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In the Briars

Colleen McKee

As I walked to Lake Divine, I remembered I’d forgotten
To fill my pockets with rocks. I’m the type who forgets

Nearly everything, except for the things I would like
To forget. I realized I’d left the rocks in the house,

And my keys as well, or rather, I thought I’d no need
For my keys, never intending to return. I know there are stones

By the lake, but nothing you’d want near your skin—
Slimy and smelling of fish. And I’d already weighed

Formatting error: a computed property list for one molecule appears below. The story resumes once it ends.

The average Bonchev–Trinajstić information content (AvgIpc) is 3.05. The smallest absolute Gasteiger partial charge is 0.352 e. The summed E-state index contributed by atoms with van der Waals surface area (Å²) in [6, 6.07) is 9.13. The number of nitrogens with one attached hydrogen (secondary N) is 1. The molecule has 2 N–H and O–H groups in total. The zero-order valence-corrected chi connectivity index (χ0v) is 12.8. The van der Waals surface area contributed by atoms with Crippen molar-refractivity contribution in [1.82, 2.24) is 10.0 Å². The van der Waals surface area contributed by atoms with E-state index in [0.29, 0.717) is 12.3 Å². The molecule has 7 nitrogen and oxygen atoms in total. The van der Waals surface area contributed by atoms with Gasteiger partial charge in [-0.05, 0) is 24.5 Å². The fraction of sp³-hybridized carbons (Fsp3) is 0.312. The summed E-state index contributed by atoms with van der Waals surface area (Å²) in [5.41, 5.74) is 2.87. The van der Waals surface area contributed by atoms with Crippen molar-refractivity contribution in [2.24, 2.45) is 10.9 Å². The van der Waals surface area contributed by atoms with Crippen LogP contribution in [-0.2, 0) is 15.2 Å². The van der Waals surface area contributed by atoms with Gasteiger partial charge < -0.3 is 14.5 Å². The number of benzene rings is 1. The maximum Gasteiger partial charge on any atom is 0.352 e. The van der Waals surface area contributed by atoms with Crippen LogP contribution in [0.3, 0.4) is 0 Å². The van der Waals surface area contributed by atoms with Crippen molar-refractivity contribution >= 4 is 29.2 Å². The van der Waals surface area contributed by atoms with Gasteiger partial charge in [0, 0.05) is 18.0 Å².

The stones back at home, according to the figures
In anatomy books, weighed against the estimated

Pounds of my lungs, those gleaming
Gray cats, curled up in fear

Round my heart. I felt sorry then,
If not for myself, for my innocent organs,

Who continued to contract and expand
In unceasing devotion to me.

There was nothing in my pocket
But lint. I tossed it in the lake,

Turned round on the path, toward the house

I was now locked out of. I walked

Past Coke cans, clover, briars, old condoms,

There were ticks in my socks

And mosquitos in the grass.

They rose at each step,

Formed a bright constellation

Of bites at each knee,

So I would remember

I was alive.